George Will

     The waste might be buried in this mountain, 1,000 feet underground and on 1,000 feet of rock, for at least 10,000 years. One can only say ``might be'' because the regulatory process -- which already has taken more than twice as much time as it took to plan and accomplish the moon landing, and which is now a matter of dueling scientists -- might last 10,001 years.

     The dueling is about whether safe storage of the waste can be guaranteed for 10,000 years, or perhaps a million years -- the span of projected geological stability for the mountain area. That is quite a while: 10,000 years ago, agriculture was just being born as humans, moving beyond a hunter-gatherer economy, were learning to domesticate plants.

     Nevada asks: Can the safekeeping of the waste be absolute, forever? The answer, of course, is no -- nothing is that certain. The Nuclear Regulatory Commission will decide whether the repository can begin receiving waste after evaluating scientific studies conducted within the bowels of this mountain. Two federal agencies are investigating accusations that some federal scientists falsified data to make the mountain seem safe.

     Storing nuclear waste, which decays very slowly and emits great heat while doing so, has been studied since 1955, when nuclear submarine propulsion technology was adapted to generate electricity. After considering storage on the seabed or a remote island or in the polar ice sheets, or rocketing the waste into orbit around the sun, deep geologic storage became the preferred solution. Some Kansas salt mines were considered, but the mines were too difficult to seal and, besides, Kansas became, as Nevada is now, obstreperous.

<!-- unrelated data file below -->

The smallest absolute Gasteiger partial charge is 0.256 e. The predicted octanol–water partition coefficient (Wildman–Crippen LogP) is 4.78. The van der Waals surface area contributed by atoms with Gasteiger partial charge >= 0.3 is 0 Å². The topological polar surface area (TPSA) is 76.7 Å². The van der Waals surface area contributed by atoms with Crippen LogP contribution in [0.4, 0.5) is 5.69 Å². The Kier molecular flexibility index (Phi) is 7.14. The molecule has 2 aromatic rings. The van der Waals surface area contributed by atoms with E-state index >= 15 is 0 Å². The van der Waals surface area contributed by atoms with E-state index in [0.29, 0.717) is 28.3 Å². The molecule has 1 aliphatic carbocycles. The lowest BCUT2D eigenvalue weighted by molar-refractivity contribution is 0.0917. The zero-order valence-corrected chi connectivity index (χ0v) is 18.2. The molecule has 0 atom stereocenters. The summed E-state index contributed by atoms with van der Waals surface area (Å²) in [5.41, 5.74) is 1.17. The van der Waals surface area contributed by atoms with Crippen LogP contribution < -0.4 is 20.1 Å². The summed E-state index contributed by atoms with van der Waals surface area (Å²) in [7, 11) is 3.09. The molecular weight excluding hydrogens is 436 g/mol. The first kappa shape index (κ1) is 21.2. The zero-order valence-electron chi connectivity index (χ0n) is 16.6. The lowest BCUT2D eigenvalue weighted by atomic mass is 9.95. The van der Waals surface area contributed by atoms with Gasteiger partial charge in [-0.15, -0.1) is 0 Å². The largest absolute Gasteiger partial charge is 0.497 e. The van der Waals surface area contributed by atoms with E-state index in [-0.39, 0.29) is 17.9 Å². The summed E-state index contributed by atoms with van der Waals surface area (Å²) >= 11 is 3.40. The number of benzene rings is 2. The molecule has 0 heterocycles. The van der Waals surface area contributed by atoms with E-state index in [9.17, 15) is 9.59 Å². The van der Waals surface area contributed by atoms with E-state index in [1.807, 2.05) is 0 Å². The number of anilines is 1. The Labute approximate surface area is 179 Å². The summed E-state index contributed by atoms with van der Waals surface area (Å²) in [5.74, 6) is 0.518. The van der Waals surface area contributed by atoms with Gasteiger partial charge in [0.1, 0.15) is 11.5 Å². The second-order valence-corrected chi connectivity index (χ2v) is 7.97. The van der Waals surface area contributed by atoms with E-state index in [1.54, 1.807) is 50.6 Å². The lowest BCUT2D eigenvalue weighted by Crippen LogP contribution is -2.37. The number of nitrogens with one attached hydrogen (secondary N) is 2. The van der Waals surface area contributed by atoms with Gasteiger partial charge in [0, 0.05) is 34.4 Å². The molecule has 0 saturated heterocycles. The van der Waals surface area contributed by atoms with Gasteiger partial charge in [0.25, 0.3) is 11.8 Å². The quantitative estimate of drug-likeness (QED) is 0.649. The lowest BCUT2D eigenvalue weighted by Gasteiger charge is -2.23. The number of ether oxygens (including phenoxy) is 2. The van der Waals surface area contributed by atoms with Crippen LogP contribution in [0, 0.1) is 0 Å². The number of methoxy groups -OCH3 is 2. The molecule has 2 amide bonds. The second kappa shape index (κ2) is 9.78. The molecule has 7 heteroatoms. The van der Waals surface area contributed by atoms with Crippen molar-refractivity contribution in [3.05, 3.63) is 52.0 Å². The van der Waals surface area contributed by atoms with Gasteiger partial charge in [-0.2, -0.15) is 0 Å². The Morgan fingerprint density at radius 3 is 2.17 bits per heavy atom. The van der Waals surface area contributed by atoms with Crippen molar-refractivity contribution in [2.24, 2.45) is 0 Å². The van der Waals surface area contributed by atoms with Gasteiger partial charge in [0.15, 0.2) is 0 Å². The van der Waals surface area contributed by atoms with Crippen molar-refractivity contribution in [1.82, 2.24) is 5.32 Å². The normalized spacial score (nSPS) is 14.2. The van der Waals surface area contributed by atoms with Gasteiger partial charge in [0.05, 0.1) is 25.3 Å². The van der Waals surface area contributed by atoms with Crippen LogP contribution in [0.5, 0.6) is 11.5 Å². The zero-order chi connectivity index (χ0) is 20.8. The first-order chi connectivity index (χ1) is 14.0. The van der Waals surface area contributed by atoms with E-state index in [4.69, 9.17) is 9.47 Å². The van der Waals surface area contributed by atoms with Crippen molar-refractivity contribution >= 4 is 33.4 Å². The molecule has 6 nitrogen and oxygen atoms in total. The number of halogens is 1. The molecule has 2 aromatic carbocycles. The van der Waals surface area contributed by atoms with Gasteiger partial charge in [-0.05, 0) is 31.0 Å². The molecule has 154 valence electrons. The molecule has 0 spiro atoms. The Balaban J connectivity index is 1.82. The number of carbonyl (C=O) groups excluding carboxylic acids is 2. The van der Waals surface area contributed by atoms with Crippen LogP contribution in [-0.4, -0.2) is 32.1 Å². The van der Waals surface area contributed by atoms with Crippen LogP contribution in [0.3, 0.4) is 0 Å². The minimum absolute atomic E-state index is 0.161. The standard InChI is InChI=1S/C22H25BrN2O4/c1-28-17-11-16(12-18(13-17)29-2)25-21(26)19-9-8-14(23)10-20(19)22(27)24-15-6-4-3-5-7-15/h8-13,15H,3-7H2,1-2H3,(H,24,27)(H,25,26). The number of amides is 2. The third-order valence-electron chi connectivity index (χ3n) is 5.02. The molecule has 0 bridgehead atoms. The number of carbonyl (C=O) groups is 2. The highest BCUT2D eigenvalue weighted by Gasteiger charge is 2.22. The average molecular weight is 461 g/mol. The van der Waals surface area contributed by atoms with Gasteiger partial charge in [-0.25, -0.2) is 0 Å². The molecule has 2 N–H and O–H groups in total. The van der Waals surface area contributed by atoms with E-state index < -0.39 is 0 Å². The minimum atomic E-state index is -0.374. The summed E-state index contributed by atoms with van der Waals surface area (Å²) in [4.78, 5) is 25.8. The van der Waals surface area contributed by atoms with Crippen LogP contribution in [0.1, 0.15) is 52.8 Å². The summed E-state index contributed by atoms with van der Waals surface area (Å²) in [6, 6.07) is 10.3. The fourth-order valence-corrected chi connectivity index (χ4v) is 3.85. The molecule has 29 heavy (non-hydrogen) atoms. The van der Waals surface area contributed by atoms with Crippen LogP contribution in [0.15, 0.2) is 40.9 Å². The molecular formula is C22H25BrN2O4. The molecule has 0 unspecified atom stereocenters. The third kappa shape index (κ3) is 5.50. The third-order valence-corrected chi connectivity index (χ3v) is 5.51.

The crucial questions are how water permeates this mountain, and how heat from the waste might affect the mountain's hydrology. The federal government's case for this mountain's suitability is:

     The volcanic and seismic risks are factored into designs. Average annual precipitation is very low, 7.5 inches, 95 percent of which runs off the mountain or into vegetation root systems. Even assuming that coming millennia will be slightly cooler, hence wetter -- the evidence of fossilized pack rats' nests at least 35,000 years old -- hydrological and chemical conditions in the mountain would cause corrosion of just 0.03 inches in 10,000 years, such is the metallurgical sophistication of the proposed waste containers.

     Scientists here say their confidence in the repository's safety rests on assumptions that ``are almost absurdly conservative.'' Nevada's vehement disagreement will be examined in a subsequent column.

George Will

George F. Will is a 1976 Pulitzer Prize winner whose columns are syndicated in more than 400 magazines and newspapers worldwide.
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